• Comparative and Study Texts — For readers interested in the evolving history of a text, a useful tool is a presentation that points out the various changes made during the history of that text. Such a comparison may be made between two selected texts, or between a larger set of texts. At present, the current scheme for comparative texts is an experiment, and under development. All changes between the texts noted are included, both in substantives and accidentals. Thus, the attempt has been made to capture all differences in phrasing, spelling, formatting (italics), and punctuation. A list of the texts included in the comparison is given at the top of the page, each with a short-hand notation identifying that text. Changes in the texts are given between double gull brackets (“{{” and “}}”), and in blue. The brackets and the text notations (the year and text number from the list at the top of the page, such as “1843-01:”) are given in bold, with multiple date notations relating to a single change being listed and separated by semi-colons. Sets of related changes are given in a contiguous stream, divided by double slashes (“//”). Using a few examples from “The Tell-Tale Heart” are representative, in the excerpt “I arose {{1843-01: , }} and argued . . .” the comma appears only in the 1843 text from the Pioneer. The rest of the phrase appears in all versions. In the excerpt “But anything {{1845-02; 1850-03: was }} better . . . ,” the word “was” does not appear in the 1843 text in the Pioneer, but was added to the 1845 text for the Broadway Journal and retained in Griswold’s text of 1850. In the excerpt, “yes, it was this! {{1843-01; 1845-02: He had the eye // 1850-03: One of his eyes resembled that }} of a vulture . . . ,” both the 1843 text in the Pioneer and the 1845 text in the Broadway Journal read “He had the eye of a vulture . . .,” while the 1850 text printed by Griswold gives it “One of his eyes resembled that of a vulture . . . .”
    A study text takes advantage of essentially the same concept as a comparative text, except that the study text documents a single text with manuscript changes, such as the Duane copies of the Southern Literary Messenger, the J. L. Graham copies of Tales and The Raven and Other Poems, or the draft manuscript of “Murders in the Rue Morgue.”

In addition to such texts, the bibliographical entries will list scholarly and noteworthy texts (also, technically, categorized as historical texts), and miscellaneous texts and special versions (such as translations, radio shows, and film adaptations).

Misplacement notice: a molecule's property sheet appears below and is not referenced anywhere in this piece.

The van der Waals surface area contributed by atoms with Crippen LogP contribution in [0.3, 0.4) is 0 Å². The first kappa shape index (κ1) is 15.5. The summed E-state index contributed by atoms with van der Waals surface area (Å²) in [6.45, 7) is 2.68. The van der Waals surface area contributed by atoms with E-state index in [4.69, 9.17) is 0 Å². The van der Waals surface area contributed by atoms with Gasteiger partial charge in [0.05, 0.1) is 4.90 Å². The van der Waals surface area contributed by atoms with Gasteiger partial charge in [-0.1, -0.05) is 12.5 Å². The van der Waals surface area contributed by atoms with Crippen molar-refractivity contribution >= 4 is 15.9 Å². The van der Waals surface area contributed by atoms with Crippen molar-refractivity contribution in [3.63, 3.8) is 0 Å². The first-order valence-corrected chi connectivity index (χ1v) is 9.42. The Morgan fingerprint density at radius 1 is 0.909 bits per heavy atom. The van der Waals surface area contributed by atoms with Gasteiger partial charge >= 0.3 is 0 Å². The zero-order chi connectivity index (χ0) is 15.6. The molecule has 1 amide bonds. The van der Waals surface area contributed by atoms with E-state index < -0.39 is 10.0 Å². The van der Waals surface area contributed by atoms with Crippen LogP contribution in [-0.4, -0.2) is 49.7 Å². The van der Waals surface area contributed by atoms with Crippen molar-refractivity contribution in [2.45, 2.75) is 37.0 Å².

A Few Words on Method:

Generally, printed text is scanned on an HP Scanjet. Optical Character Recognition (OCR) is performed with Scansoft OmniPage11.0 and saved as a simple ASCII text file. This intermediary file is imported into Corel WordPerfect 10.0, where the text is examined for obvious errors, many of which are conveniently highlighted by WordPerfect’s spell checker. Manuscript material, which cannot be interpreted by OCR, and text from sources which, for one reason or another (such as small or esoteric fonts, or poor quality printing) cannot be scanned, is entered by hand. Variants are usually created from a basic version of the text, modified as required by direct comparison to the target version. Greek and Hebrew text, which does not use standard character sets, may be provided as an image, scanned and manipulated under Adobe’s PhotoShop 6.0. Foreign languages often use characters which are not part of the standard language character sets supported on all computer operating systems. We are still evaluating the best way to address this problem.) Illustrations originally published with the text are also scanned and processed under Adobe Photoshop 6.0.


Since OCR and spell checkers are notoriously unreliable, and inherently limited by their mechanical nature, text must ultimately be verified manually. OCR, for example, routinely misreads “hath” as “bath” and “thine” as “shine,” especially when the source font is smaller than 12-point. Spell checkers are inadequate for Poe’s historical spellings and frequent coining of words. Thus, in the end, there is no way around manually proofing each text — and for historical editions, proofing each text against the original. This proofing must be done with great care and attention — and, for the best results, multiple times. At the end of each text, a proofreading mark is maintained to keep track of its status. The mark is always the last text on the page, in a very small font. As an example: “[S:0 - Works, 1850]” indicates that the text has not been proofread, and that the source for the text was the original 1850 edition of Poe’s works. Although all texts are at least minimally reviewed during the process of formatting, this is not considered to be sufficient care to qualify as proofing. “[S:1]” indicates that it has been proofread once, and “[S:2 - MS, 1842]” indicates that it has been proofread twice, using the original 1842 manuscript as the original text. If no mark is present, the page should be presumed as not having been proofread.


For historical texts, every attempt will be made to honor the original formatting as much as practical given the limitations of HTML. Included in such considerations are spelling, punctuation, capitalization, and the use of italics. Some suggestion of the relative size of type, but the use of very small fonts has been avoided. (Some note will be given for texts where there are altered.) Pagination will be noted, giving page and column indications where approrpriate. These indications will be given in square brackets, and in bold. Footnotes have been moved to the end of the text, to avoid breaking the flow of paragraphs merely for the sake of dogmatically reproducing an artifact of the printed form. (The location of the footnote in the original will be noted.) End-line hyphenation will be eliminated for words which would, normally or in Poe’s general usage, appear without hyphen if they occurred in the middle of a line. (At some point, we will note end-line hyphenation at the end of the text.) End-line hyphenation which occurs across pages will be handled in a similar manner, so that the whole word appears on the page where it began.





[S:0 - JAS] - Edgar Allan Poe Society of Baltimore - Works - Editorial Policies and Methods